Overtime, how much?

  1. 0 How much overtime do you work? What are your regular hours? 40 or 36 or less? how do you do your overtime?(extra hours on scheduled shift or extra days)
    My facility is pretty short staffed frequently and a lot of the staff does A LOT overtime. ( up to 30 hours a week for one nurse!!!! on top of her 40). I don't like doing it and feel like the rest of the staff gets disappointed/angry when I don't thus leaving them short. Some people do a 2-3 16 hour shifts and a 12 a week. Or 4 twelves. 3twelves and a 16. all sorts of combos amounting to more hours than what they were hired for (36 or 40). In nursing (med surg) is it expected you work a certain amount of overtime?Like in certain jobs/fields it is expected employees work overtime. Is it like this everywhere? are you looked down as the lazy nurse who won't do more than 40 hours a week if you don't work overtime?
  2. Visit  anotherone profile page

    About anotherone

    Joined Jan '11; Posts: 1,828; Likes: 2,404.

    13 Comments so far...

  3. Visit  athflying profile page
    0
    During our busy time or season (I live in FL), I usually did 1-2 extra shifts per pay period. I work Thur, Fri, and Sat so would work every other Wed in addition to my regular shifts. I was called a lot in between those days for additional shifts. I helped out when I could, but didn't feel bad when I couldn't. It doesn't hurt that during our busy time, they give us time and a half plus $10.
  4. Visit  Ardneth profile page
    0
    I can't wait for the days when I actually get paid overtime again AND have the ability to say no when I want to. My current career/job, I'm salary and that means there are no set hours. You're required to work as long as it takes to get the work done. I can't count the number of times I've put in anywhere between 70-80 hours a week.

    That being said, yes you can say no. ^^
  5. Visit  Nurse_Diane profile page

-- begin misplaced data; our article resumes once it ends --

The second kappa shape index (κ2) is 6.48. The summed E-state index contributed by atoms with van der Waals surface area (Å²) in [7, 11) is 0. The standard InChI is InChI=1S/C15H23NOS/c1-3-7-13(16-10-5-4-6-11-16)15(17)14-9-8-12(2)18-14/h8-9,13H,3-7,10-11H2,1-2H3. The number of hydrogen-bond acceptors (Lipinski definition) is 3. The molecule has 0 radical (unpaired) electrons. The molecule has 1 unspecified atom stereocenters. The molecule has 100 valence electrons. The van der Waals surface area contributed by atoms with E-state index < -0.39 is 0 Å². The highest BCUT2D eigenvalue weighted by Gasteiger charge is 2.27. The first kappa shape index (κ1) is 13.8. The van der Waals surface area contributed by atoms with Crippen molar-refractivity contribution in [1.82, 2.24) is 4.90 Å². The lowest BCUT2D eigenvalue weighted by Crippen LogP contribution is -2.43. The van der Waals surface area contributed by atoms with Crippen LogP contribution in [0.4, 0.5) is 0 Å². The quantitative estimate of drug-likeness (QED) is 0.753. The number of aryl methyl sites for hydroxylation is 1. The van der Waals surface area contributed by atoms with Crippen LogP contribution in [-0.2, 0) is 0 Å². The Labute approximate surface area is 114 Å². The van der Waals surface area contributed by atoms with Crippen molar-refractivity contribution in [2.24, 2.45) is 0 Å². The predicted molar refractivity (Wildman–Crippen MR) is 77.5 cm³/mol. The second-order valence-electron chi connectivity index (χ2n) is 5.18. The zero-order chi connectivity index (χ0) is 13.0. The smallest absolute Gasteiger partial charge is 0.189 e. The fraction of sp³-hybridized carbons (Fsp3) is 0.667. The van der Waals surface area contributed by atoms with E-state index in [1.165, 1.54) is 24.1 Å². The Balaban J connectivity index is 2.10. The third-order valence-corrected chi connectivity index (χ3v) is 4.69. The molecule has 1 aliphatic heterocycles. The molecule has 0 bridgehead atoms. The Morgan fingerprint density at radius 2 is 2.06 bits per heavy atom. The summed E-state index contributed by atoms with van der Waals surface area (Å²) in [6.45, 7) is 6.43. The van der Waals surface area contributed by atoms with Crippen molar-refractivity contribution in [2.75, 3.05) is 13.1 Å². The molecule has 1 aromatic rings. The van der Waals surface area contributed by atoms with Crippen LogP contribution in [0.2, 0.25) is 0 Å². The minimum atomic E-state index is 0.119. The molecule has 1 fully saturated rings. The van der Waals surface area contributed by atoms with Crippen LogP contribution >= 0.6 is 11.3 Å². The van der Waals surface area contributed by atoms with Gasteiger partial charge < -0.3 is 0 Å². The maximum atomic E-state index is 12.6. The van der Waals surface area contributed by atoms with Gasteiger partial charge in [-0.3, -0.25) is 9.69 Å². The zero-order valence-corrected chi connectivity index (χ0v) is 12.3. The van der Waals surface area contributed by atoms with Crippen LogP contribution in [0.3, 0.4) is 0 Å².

0
    I work 40+ every week, but I'm salaried. Dang it.
  6. Visit  tokmom profile page
    0
    I have a 36 hr work week, but end up with another day of OT per week, easily. It's usually meetings and the end of shift OT that rack it up for me.
    Last edit by tokmom on Jun 25, '11
  7. Visit  meandragonbrett profile page
    5
    I don't work a minute of overtime unless it benefits me and I have a reason for it. I value my time away from work at a much higher monetary value than 1.5x pay plus diffs.
  8. Visit  MN-Nurse profile page
    0
    Quote from Ardneth
    I can't wait for the days when I actually get paid overtime again AND have the ability to say no when I want to. My current career/job, I'm salary and that means there are no set hours. You're required to work as long as it takes to get the work done. I can't count the number of times I've put in anywhere between 70-80 hours a week.

    That being said, yes you can say no. ^^
    This is part of the reason I quit my salaried job. I figured by 10am on Thursday, I, was working for free the rest of that day, Friday, and often Saturday and Sunday.
  9. Visit  Bortaz, RN profile page
    1
    I neither work, nor want to work any overtime. I'm always the guy saying "feel free to cancel me tonight!", but they never do.
    anotherone likes this.
  10. Visit  Jules A profile page
    1
    Quote from meandragonbrett
    I don't work a minute of overtime unless it benefits me and I have a reason for it. I value my time away from work at a much higher monetary value than 1.5x pay plus diffs.
    Lol, I work every minute of OT I can get because it does benefit me when I'm suddenly worth $60 an hour. I don't value my time away from work that much.
    Living4Peace likes this.
  11. Visit  Poi Dog profile page
    1
    If it were up to my job, I would average 24 hours of OT.

    But since I ***evil grin***call the shots regarding my cell phone, I get 8 hours OT a week.
    Five&Two Will Do likes this.
  12. Visit  melsman1904 profile page
    0
    I rarely see OT on my unit. Usually, I get called in on an off day and then get canceled later in the week. It's not ideal, but it will do for now. It really makes it difficult to plan things on my off days. I guess, working with a great group of people makes it tolerable, though.
  13. Visit  TheSquire profile page
    0
    I'm one of the few people in my dept working 40 hours/wk - two 12s, two 8s. I'm happy to come in early on one of my 8s to turn it into a twelve for some overtime, but I'm much less willing to work a full extra shift.

    On the upside, whenever there's mandatory training or meetings, it's overtime gravy for me.
  14. Visit  casi profile page
    1
    As little as possible. I work 64hr/2wk, and anything much over that is too much for me. Working constant overtime would make me a lot less effective as a nurse.

    If day shift is short and need a nurse for a couple of hours I'll stay and help out if I can, because I'm not going to screw over my co-workers, but I wont do more than a 12 hour shift and this rarely happens.
    Bortaz, RN likes this.


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